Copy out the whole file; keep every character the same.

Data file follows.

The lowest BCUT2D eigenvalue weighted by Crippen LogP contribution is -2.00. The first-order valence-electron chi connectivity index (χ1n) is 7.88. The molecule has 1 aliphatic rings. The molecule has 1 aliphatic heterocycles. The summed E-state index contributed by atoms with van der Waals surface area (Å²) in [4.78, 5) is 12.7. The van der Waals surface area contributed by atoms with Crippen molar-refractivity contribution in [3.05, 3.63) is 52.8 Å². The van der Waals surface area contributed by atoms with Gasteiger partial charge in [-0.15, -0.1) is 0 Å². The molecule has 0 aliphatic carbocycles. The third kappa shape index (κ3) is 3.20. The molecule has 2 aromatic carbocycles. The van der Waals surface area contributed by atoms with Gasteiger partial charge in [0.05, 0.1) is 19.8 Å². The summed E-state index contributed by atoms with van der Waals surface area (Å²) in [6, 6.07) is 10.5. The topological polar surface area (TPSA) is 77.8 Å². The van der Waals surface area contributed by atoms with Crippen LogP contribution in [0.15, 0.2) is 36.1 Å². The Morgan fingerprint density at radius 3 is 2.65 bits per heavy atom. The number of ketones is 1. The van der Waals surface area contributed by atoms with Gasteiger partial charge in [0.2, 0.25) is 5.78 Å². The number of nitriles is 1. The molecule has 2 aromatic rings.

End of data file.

The lowest BCUT2D eigenvalue weighted by Crippen LogP contribution is -2.00. The first-order valence-electron chi connectivity index (χ1n) is 7.88. The molecule has 1 aliphatic rings. The molecule has 1 aliphatic heterocycles. The summed E-state index contributed by atoms with van der Waals surface area (Å²) in [4.78, 5) is 12.7. The van der Waals surface area contributed by atoms with Crippen molar-refractivity contribution in [3.05, 3.63) is 52.8 Å². The van der Waals surface area contributed by atoms with Gasteiger partial charge in [-0.15, -0.1) is 0 Å². The molecule has 0 aliphatic carbocycles. The third kappa shape index (κ3) is 3.20. The molecule has 2 aromatic carbocycles. The van der Waals surface area contributed by atoms with Gasteiger partial charge in [0.05, 0.1) is 19.8 Å². The summed E-state index contributed by atoms with van der Waals surface area (Å²) in [6, 6.07) is 10.5. The topological polar surface area (TPSA) is 77.8 Å². The van der Waals surface area contributed by atoms with Crippen LogP contribution in [0.15, 0.2) is 36.1 Å². The Morgan fingerprint density at radius 3 is 2.65 bits per heavy atom. The number of ketones is 1. The van der Waals surface area contributed by atoms with Gasteiger partial charge in [0.2, 0.25) is 5.78 Å². The number of nitriles is 1. The molecule has 2 aromatic rings.